Younger employees could benefit SMEs – but caution is needed
A massive 80% of businesses in the UK now employ at least one young person (aged 18-24 years) but SMEs could be falling behind.
According to a new report from the Chartered Institute of Personnel and Development (CIPD), the overall uptake of young employees has risen from 73% for 80% over the past year but this is driven primarily by larger organisations.
Just 53% of SMEs employ someone under the age of 24 years, a figure which rises to 93% when you look at bigger firms included in CIPD’s survey of more than 850 HR professionals, while the number of businesses offering apprenticeships stands at 47% for SMEs and 62% for larger companies.
Additionally, only 39% of SMEs offer work experience to youngsters in comparison to 64% of big companies and just 11% of smaller outfits provide graduate employment schools.
The report also found that SMEs are far less likely (38%) to communicate with local schools and colleges in comparison to their larger counterparts.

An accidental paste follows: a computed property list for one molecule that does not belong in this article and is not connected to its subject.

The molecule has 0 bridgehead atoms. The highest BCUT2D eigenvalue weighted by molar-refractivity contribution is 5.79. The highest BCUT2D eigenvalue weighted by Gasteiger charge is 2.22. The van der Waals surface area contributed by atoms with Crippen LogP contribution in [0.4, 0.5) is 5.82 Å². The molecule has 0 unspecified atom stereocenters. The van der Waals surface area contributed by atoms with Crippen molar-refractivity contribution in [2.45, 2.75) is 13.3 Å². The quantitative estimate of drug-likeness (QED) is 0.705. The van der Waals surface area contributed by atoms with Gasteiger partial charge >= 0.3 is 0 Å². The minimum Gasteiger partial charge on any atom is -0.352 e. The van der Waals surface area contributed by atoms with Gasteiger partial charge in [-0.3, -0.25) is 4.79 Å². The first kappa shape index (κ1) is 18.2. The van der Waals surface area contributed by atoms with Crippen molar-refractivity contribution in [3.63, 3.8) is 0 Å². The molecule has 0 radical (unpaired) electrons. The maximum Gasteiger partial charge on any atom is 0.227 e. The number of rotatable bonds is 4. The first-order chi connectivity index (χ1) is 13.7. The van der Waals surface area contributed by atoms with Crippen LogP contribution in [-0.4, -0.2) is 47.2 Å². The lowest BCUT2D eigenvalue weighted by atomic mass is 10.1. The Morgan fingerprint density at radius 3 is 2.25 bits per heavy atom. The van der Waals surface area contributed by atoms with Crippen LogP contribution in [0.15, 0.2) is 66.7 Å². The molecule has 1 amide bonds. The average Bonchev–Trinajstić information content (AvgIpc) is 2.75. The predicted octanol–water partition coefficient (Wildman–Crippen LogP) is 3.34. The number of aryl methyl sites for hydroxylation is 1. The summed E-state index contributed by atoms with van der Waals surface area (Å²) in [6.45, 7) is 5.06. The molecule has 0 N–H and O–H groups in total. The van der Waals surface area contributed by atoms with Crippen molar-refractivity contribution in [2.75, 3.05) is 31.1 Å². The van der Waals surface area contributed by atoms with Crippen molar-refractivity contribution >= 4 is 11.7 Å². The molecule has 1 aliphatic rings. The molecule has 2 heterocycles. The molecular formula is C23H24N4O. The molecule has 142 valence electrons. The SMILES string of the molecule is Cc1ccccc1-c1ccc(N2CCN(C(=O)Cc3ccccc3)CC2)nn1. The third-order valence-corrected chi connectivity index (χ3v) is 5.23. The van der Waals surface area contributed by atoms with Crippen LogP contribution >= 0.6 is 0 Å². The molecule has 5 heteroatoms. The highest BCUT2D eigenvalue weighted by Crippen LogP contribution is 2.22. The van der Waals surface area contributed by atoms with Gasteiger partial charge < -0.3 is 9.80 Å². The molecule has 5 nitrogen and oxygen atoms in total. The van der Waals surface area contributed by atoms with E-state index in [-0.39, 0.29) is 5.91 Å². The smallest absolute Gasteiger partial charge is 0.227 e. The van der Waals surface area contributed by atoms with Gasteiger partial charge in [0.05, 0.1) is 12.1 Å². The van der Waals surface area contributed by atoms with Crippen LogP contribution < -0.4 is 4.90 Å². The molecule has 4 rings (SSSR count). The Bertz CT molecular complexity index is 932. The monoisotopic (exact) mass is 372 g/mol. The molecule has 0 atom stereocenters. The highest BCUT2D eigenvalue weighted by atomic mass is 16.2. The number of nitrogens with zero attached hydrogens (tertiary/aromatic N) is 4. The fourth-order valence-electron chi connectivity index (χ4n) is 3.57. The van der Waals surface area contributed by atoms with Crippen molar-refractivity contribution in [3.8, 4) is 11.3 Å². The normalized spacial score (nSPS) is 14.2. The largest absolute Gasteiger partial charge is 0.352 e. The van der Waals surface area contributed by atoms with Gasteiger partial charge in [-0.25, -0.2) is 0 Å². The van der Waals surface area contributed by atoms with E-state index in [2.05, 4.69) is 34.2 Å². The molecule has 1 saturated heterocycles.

While the overall increase in career opportunities for youngsters is great news for jobseekers, experts say SMEs must increase their uptake of younger staff to support the growth.
Doing so could also benefit the SMEs by providing them with valuable perks: such as higher staff retention and better customisation of products based on younger trends.
However, it is still not a decision that should be taken lightly and SMEs must consider whether they have sufficient funds to increase their workforce first.
Any candidates hired by an SME should have skills and qualifications which match the business’ needs but as working for a small business often equates to a steeper learning curve employers must also do their part and provide sufficient training.
Considerations over salaries and benefits also need to be taken into account – failure to do so could leave SMEs in financial difficulty and even lead them to seek insolvency advice.
Ultimately, while a younger workforce can bring many benefits to a business it is important that those at the head of an SME or smaller outfit consider the risks carefully and keep recruitment streamlined so as not to pay for superfluous positions that don’t add any real value to their operations.
By Phil Smith